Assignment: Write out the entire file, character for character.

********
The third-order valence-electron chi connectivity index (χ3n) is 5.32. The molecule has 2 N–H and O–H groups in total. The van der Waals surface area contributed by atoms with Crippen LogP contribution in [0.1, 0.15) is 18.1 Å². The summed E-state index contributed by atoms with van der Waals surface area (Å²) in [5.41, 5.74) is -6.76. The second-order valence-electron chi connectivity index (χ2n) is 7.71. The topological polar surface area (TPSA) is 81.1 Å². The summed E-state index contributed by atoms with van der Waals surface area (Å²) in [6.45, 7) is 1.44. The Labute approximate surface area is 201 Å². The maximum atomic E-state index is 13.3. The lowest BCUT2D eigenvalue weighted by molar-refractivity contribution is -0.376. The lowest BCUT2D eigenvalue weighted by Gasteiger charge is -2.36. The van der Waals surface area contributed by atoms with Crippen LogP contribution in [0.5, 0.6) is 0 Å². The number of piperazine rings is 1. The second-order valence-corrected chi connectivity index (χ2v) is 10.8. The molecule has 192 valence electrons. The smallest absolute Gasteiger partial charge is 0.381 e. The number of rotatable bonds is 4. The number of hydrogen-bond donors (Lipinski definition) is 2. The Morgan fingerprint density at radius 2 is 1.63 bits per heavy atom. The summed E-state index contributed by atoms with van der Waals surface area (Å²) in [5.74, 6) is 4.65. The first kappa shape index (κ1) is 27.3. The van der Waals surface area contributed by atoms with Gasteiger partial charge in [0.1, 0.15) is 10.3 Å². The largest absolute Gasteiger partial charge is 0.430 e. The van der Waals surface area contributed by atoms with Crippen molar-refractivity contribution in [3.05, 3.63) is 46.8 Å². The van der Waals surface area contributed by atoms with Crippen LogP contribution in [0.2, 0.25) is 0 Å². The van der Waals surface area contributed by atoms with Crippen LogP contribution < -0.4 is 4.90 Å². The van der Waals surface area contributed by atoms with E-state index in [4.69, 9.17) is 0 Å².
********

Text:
The third-order valence-electron chi connectivity index (χ3n) is 5.32. The molecule has 2 N–H and O–H groups in total. The van der Waals surface area contributed by atoms with Crippen LogP contribution in [0.1, 0.15) is 18.1 Å². The summed E-state index contributed by atoms with van der Waals surface area (Å²) in [5.41, 5.74) is -6.76. The second-order valence-electron chi connectivity index (χ2n) is 7.71. The topological polar surface area (TPSA) is 81.1 Å². The summed E-state index contributed by atoms with van der Waals surface area (Å²) in [6.45, 7) is 1.44. The Labute approximate surface area is 201 Å². The maximum atomic E-state index is 13.3. The lowest BCUT2D eigenvalue weighted by molar-refractivity contribution is -0.376. The lowest BCUT2D eigenvalue weighted by Gasteiger charge is -2.36. The van der Waals surface area contributed by atoms with Crippen LogP contribution in [0.5, 0.6) is 0 Å². The number of piperazine rings is 1. The second-order valence-corrected chi connectivity index (χ2v) is 10.8. The molecule has 192 valence electrons. The smallest absolute Gasteiger partial charge is 0.381 e. The number of rotatable bonds is 4. The number of hydrogen-bond donors (Lipinski definition) is 2. The Morgan fingerprint density at radius 2 is 1.63 bits per heavy atom. The summed E-state index contributed by atoms with van der Waals surface area (Å²) in [5.74, 6) is 4.65. The first kappa shape index (κ1) is 27.3. The van der Waals surface area contributed by atoms with Gasteiger partial charge in [0.1, 0.15) is 10.3 Å². The largest absolute Gasteiger partial charge is 0.430 e. The van der Waals surface area contributed by atoms with Crippen molar-refractivity contribution in [3.05, 3.63) is 46.8 Å². The van der Waals surface area contributed by atoms with Crippen LogP contribution in [0.2, 0.25) is 0 Å². The van der Waals surface area contributed by atoms with Crippen LogP contribution < -0.4 is 4.90 Å². The van der Waals surface area contributed by atoms with E-state index in [4.69, 9.17) is 0 Å².